Day 2 – First meeting with Darashakran
Finally, all kembers were united in one house. With barely any sleep, but a lot of pure love for the refugees we want to help, we got up after three hours of sleep. Today, we were going to accomplish some of what we had been planning months ahead. Yet, we still had no idea what was awaiting us.
The refugee camp we had the permission to enter, was called Darashakran. It was one of the good refugee camps out there. I guess the reason might be that it was one of the oldest (started in 2013), thus had established and welcomed many organisations. It was a huge camp, with almost 11 000 refugees.
We met up with the director of the camp and some other good people that also were responsible for the camp. A big thanks to the teacher Mardan who helped us entering the camp. We had a good meeting where we discussed how to distribute what was needed at the camp. We discovered that we needed to be more precise. There was after all 11 000 refugees, and we had to be precise about who we want to help and how many we could help.
On our way out of the camp, we visited the primary school. Small kids with books in their hands walked in the hot sun, while smiling and waving goodbye at us. We smiled and waved enthusiastically back at them, looking forwards to meeting them tomorrow and spending time with them. It was my first time meeting hope. I never thought that hope could look me in the eyes and smile at me like that. Have you seen hope in the eyes?
We used the rest of the day to look for diapers and milk, which are essential for the refugees. Looking for the right type and amount was really hard in the scorching heat, but I appreciated everyone´s motivation to help. I felt sorry for the members as they were walking around in the middle of the day, where the chances of getting a heatstroke was high. Usually, people in Kurdistan don´t go out in the afternoon. They usually go out later in the evening. But none of us cared about getting sick, instead we focused on getting the refugees what they needed - with all what we had.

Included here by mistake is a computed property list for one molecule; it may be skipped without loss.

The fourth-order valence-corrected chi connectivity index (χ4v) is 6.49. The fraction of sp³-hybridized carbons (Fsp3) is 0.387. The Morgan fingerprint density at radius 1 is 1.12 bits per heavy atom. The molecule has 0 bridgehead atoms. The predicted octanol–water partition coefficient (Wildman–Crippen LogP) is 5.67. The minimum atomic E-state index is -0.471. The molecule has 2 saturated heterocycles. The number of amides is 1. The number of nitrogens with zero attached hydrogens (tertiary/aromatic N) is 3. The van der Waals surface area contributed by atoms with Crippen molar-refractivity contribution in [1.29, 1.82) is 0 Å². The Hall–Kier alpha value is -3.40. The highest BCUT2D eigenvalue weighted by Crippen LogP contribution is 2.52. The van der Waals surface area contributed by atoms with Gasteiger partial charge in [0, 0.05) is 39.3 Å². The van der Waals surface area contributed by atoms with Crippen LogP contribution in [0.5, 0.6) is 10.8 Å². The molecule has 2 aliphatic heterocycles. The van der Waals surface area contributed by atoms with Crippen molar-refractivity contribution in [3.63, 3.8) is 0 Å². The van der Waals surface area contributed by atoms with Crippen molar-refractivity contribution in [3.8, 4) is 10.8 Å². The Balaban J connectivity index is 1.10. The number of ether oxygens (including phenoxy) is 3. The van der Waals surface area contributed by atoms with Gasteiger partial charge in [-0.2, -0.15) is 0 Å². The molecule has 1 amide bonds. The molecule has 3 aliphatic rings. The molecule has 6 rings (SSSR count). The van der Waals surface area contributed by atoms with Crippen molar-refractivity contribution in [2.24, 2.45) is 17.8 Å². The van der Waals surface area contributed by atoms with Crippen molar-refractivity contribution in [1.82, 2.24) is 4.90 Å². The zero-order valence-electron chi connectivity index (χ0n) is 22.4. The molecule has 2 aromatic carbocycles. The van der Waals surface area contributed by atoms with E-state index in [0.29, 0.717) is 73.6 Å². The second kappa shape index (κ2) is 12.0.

First meeting with the refugee camp
Going out to the market to buy milk and diapers.
Preparing and packing the clothes
During our trip to the Bazar, we also got a look at the traditional way of shopping in Kurdistan. The roads were filled with small wagons selling fruits, sweets, books, clothing and much more. It was very funny how the sellers called out to the customers. They could call out specifically to people passing by to catch their attention. I know that it sounds logical, but it was funny how they could find words that made you really turn around and buy things from them. Some of them even did some singing which I thought was really cute. I appreciated their hard work during the hottest hours of the day.
Later that day, we went home to pack everything we had prepared. We were going to organize, count, and pack to deliver the stuff systematically to the refugees. We were both worried and sad knowing deep in our hearts, that whatever we had, was not enough. Still, we tried to pull off a smile to remind ourselves that we will do our best despite the situation. We had to stay strong for the refugees. If we were going to help them, we had to be mentally prepared for what was awaiting us. I was secretly worried how the inner me, Bano, would react when encountering new impressions.